Front Immunol ; 12: 640644, 2021.
Article in English | MEDLINE | ID: covidwho-1133916


Infection with SARS-CoV-2 can lead to Coronavirus disease-2019 (COVID-19) and result in severe acute respiratory distress syndrome (ARDS). Recent reports indicate an increased rate of fungal coinfections during COVID-19. With incomplete understanding of the pathogenesis and without any causative therapy available, secondary infections may be detrimental to the prognosis. We monitored 11 COVID-19 patients with ARDS for their immune phenotype, plasma cytokines, and clinical parameters on the day of ICU admission and on day 4 and day 7 of their ICU stay. Whole blood stimulation assays with lipopolysaccharide (LPS), heat-killed Listeria monocytogenes (HKLM), Aspergillus fumigatus, and Candida albicans were used to mimic secondary infections, and changes in immune phenotype and cytokine release were assessed. COVID-19 patients displayed an immune phenotype characterized by increased HLA-DR+CD38+ and PD-1+ CD4+ and CD8+ T cells, and elevated CD8+CD244+ lymphocytes, compared to healthy controls. Monocyte activation markers and cytokines IL-6, IL-8, TNF, IL-10, and sIL2Rα were elevated, corresponding to monocyte activation syndrome, while IL-1ß levels were low. LPS, HKLM and Aspergillus fumigatus antigen stimulation provoked an immune response that did not differ between COVID-19 patients and healthy controls, while COVID-19 patients showed an attenuated monocyte CD80 upregulation and abrogated release of IL-6, TNF, IL-1α, and IL-1ß toward Candida albicans. This study adds further detail to the characterization of the immune response in critically ill COVID-19 patients and hints at an increased susceptibility for Candida albicans infection.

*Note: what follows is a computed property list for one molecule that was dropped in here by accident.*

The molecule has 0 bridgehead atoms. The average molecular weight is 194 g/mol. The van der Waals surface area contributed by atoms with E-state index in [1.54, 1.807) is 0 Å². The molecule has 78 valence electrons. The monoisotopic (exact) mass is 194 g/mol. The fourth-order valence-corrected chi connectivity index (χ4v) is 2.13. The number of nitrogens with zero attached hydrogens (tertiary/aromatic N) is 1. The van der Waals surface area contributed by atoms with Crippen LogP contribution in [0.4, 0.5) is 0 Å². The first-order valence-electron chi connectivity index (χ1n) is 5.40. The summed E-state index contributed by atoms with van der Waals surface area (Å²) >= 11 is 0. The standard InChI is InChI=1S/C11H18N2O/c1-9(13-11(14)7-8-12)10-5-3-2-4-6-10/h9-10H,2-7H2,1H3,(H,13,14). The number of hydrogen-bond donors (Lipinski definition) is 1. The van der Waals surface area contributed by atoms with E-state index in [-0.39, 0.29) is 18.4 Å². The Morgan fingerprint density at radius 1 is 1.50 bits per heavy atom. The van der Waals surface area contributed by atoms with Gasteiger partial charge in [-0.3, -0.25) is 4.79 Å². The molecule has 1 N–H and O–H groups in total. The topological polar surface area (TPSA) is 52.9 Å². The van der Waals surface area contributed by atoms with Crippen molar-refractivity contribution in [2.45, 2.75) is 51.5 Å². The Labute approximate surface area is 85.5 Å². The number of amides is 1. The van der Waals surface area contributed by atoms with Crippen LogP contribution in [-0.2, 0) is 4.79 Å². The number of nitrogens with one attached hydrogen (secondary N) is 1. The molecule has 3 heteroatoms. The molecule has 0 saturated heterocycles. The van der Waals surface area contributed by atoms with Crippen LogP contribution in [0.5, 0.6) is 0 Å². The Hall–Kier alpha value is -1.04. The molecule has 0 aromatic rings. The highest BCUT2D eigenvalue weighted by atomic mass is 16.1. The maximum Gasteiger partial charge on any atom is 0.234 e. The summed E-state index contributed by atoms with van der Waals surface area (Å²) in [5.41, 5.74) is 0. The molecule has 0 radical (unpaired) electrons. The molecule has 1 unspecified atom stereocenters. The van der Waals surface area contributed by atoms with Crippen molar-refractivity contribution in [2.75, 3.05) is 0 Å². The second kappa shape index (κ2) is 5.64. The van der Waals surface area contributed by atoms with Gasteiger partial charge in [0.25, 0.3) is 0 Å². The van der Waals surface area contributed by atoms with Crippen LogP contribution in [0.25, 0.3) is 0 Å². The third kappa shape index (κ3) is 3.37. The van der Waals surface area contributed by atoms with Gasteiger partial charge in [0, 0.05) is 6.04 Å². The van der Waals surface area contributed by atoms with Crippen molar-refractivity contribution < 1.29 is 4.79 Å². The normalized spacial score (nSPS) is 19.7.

Aspergillus fumigatus/immunology , CD4-Positive T-Lymphocytes/immunology , CD8-Positive T-Lymphocytes/immunology , COVID-19/immunology , Candida albicans/immunology , Listeria monocytogenes/immunology , SARS-CoV-2/physiology , Aged , Cells, Cultured , Cytokines/metabolism , Disease Susceptibility , Female , Humans , Immune Tolerance , Male , Middle Aged , Programmed Cell Death 1 Receptor/metabolism , Respiratory Distress Syndrome
Front Immunol ; 11: 597433, 2020.
Article in English | MEDLINE | ID: covidwho-983709